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After graduating from a university in Sydney in 2013, I felt confident in my ability to get a job. I had good references, a list of diverse work experience, and had often been complimented on my interviewing skills in the past. Much to my dismay and confusion, though, I could not land a job in any of the fields in which I had the most experience. The phone was just not ringing.
With a mound of student debt looming over me, I was beginning to feel desperate to find a position. From close to twenty applications, I was finally granted one interview – as a junior account executive at a small agency in Glebe, Sydney. I took the offer, gratefully.
My first few days were tough. I felt my commitment and ability tested, constantly, by those who had been there longer. Many of my senior co-workers were cold and mistrusting. Most didn’t bother to learn my name. It was not a place to make mistakes.
Luckily, I adapted to the high-stress environment quickly. Within a few months, I was training new employees, and higher-ranking account managers were requesting to be scheduled with me. I was offered a promotion and a raise a few months later.
When I had been with the company for several months, my hiring manager offered an explanation for why my start had been so rocky. She admitted that she had been tempted to throw out my resume simply because of my age. In her experience, millennials, especially those with a university degree, were not dependable.
Though she had meant to compliment me on my uniqueness, her words were troubling. I realized that in a workforce that expected me to fail, I could not simply work as hard as everyone else. I had to excel, to exceed expectations, to be extraordinary. And that was if I even got hired in the first place.
Soon, I was questioning the notion of turnover in my generation. After all, my boss had a point: I seriously considered quitting early in my employment simply because I felt I was being unjustly treated. But my unfair treatment was rooted in an understandable mistrust of my loyalty (which, based on my willingness to quit, was shaky.)
One thing is clear: the rule of generations suggests that existing companies need to hire younger workers to remain relevant just as much as younger workers need to be hired. It is the natural cycle of history. The real question is how we can adapt the modern workplace to meet the needs of millennials and the established workforce.
To achieve this equilibrium, a few attributes common in millennials need to be explained.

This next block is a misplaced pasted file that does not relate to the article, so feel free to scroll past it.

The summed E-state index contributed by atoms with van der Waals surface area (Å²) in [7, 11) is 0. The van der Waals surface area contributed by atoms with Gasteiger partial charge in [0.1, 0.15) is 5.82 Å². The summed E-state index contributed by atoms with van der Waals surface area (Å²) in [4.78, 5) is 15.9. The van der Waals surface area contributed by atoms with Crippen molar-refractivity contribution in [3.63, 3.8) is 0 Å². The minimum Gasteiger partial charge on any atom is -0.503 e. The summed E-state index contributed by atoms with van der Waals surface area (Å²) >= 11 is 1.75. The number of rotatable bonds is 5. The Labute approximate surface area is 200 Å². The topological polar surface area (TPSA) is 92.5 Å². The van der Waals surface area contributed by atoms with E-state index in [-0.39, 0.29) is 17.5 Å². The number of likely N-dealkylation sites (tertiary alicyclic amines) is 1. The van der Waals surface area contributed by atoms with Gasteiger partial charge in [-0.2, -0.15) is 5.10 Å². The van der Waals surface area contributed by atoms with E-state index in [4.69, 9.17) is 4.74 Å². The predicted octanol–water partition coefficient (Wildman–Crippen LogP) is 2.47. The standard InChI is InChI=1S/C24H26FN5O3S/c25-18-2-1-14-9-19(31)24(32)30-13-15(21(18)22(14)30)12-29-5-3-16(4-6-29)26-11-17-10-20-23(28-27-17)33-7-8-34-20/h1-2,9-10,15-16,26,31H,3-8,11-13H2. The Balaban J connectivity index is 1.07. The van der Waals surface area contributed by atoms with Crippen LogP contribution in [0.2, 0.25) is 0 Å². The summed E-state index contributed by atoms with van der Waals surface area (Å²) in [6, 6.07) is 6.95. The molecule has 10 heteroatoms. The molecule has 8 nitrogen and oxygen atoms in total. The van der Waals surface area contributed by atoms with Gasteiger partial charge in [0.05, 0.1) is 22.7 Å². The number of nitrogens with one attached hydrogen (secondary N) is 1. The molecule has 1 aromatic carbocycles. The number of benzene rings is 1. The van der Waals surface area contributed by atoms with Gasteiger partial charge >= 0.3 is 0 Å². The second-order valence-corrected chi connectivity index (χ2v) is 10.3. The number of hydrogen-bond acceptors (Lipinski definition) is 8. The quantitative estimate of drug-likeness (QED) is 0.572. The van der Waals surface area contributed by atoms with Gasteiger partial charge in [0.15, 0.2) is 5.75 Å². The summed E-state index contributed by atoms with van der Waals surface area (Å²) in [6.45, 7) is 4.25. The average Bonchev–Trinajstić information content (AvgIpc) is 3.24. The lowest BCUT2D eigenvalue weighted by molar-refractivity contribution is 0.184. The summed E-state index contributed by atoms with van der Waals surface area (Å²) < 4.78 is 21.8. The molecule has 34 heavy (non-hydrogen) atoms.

First, the issue of loyalty. The expectation that millennials cannot commit to any one job creates tension in the workplace for the company and the worker, alike. But where did this trend come from, and how can it be addressed constructively?
According to a report by PwC (1), the wariness that millennials feel towards settling down with a company may be the result of their intimate relationship with the global economic crisis. In other words, sparsity in the job market may have pressured millennials to take positions that did not align with their professional goals. Indeed, a survey conducted by Deloitte (2) suggests that, while not actively looking for other employment, many millennials maintain an eye on alternative positions and are highly motivated to move up in the professional world when opportunities arise.
One way to combat this tendency to jump ship: invest a little time into your younger workers. The same Deloitte survey showed that the majority of millennials are happier with employers who act as mentors and role-models, providing constructive feedback and support. This can be tricky for employers who grew up in a cut-throat work atmosphere, but there is a lot of literature (3) out there to get the positive feedback mill churning.
Another key factor driving millennial turnover: a discrepancy in the definition of the workplace. Surveys show that young people want and have come to expect a balance of work and home-life. This is partly due to a gradual blurring of the line between professional/personal divide.
Consider, for example, a typist’s job in the 1950’s. On an average day, the typist would arrive at work in the morning, sit down at her typewriter, and work for an eight hour shift. At the end of the day, she would put her cover on her typewriter, say goodnight to her boss, and head home. Once she left the building, her workday was finished. There was no way around it. The typist went home. The typewriter stayed at the office.
Alternatively, the work environment, by today’s standard, doesn’t just refer to physical space. Advances in technology have allowed us to take our work not only home, but anywhere that our smartphones can connect to the internet (e.g. the line at Starbucks, on a family vacation, in the waiting room of the dentist’s office.) This interconnectedness has broken down the distinction between home and work, often leaving millennials scrambling to redefine the workspace in reasonable terms.
It’s not very surprising, then, that millennials seek a work/life balance that doesn’t leave them feeling like a rung-out dishrag at the end of the day. That is not to say that they are not willing to put in that out-of-office work, but it has to be leveled out with some pretty flexible personal time.
When it comes down to the nuts and bolts, millennials aren’t asking for much. We want to to be rewarded fairly for our value, we want some guidance, and we want the opportunity to be a person away from the desk.
And when millennials are granted these conditions, we can offer incredible skills for our employers. We are the generation with a handle on technology, a ready willingness to collaborate with our peers, and an intense ambition to create a better society for the next generation.
Have your own millennial retention method?